17-41 Segment 1: Undocumented Immigrants Skipping Healthcare

 

Do you have a fear of going to the doctor? For some people that fear is actually not of going to doctor, but of being deported because they went. According to Dr. Evan Ashkin, Professor of Family Medicine at the University of North Carolina, Chapel Hill, the crackdown on undocumented immigrants is limiting their health options. Dr. Ashkin talks about specially funded safety net clinics, designed to treat patients without any or adequate insurance with dignity and respect, and how fear within the undocumented community still prevents most patients from venturing out to take advantage of them.

Dr. Elisabeth Poorman, a doctor at Cambridge Health Alliance in Everett, MA, treats many immigrants in her work and says that is is hard to build trust with undocumented immigrants because many of them come from countries where health professionals are a part of the government. Dr. Poorman’s patients are also afraid to apply for insurance because of the immigration check included. This usually leads to people going without medical exams and prompt treatment, which then leads to bigger and more expensive issues. Both doctors say they have multiple stories about people risking their lives and even dying because of the fear of deportation.

With the federal government’s crackdown on undocumented immigrants, many of them are skipping going to the doctor or the emergency room for fear of deportation.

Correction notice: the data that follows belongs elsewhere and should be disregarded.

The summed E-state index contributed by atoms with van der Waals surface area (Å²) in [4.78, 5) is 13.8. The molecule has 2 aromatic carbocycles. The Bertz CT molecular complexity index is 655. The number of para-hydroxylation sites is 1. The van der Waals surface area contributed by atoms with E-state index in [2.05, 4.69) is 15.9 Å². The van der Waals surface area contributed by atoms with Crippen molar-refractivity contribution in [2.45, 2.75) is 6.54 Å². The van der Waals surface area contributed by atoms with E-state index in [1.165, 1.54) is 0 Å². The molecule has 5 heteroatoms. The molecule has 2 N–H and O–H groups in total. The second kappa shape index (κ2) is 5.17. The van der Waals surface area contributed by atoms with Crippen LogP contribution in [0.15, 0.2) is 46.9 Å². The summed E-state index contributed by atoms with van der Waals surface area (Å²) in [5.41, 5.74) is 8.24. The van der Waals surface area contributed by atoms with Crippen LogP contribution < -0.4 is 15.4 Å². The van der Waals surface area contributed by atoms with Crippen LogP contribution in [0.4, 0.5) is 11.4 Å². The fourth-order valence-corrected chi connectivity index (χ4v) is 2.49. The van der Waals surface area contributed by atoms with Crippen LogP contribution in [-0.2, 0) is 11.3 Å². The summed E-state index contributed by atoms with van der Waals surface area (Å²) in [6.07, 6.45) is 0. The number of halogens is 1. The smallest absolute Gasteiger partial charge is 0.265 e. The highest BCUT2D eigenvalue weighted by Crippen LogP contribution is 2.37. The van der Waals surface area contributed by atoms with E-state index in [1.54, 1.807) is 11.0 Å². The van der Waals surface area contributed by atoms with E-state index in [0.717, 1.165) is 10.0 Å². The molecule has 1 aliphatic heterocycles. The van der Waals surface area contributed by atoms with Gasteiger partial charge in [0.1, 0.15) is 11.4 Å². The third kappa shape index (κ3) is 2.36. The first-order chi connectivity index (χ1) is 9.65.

Guest:

  • Dr. Evan Ashkin, Professor of Family Medicine, University of North Carolina, Chapel Hill
  • Dr. Elisabeth Poorman, primary care physician, Cambridge Health Alliance, Everett, MA

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17-41 Segment 2: PICA

We usually associate food cravings for things like ice cream and pickles with pregnancy, but pregnant women and young children are among the most likely to suffer from another kind of craving – a disorder called Pica. Pica is characterized by an appetite for substances that are largely non-nutritive, such as ice, clay, chalk, hair, paper, drywall, paint, metal, stones, soil, glass or feces.

Dr. Sera Young, Assistant Professor of Anthropology and Global Health at Northwestern University, explains why clay is the most common pica craving —  clay has been proven to help with nausea and other health issues that pregnant women experience.. She also believes pica is under-reported because doctors don’t ask the right questions and patients are ashamed to admit their odd cravings to doctors. Pica is usually seen as a tropical climate issue, but some studies show that one-third of women in upper New York State have experienced pica at some point in time, as have women in Chicago. Pica actually is not exotic or rare, and can be both helpful or harmful depending on what the individual is eating.

Dr. Richard Kreipe, Director of Child and Adolescent Eating Disorder Program at the University of Rochester, says that a common complication is that a ball of stuff, usually hair, can form in the body of a sufferer, causing many problems. He adds that many aspects of Pica, including its specific causes, are still a mystery due to lack of knowledge on the subject.

Pregnancy and early childhood are the most common time for a strange disorder that prompts people to eat non-food items such as clay or ice. Experts discuss its mysterious history.

Guest:

  • Dr. Sera Young, Assistant Professor of Anthropology and Global Health, Northwestern University
  • Dr. Richard Kreipe, Professor of Pediatrics and Director, Child and Adolescent Eating Disorder Program, University of Rochester

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Medical Notes 17-41

 

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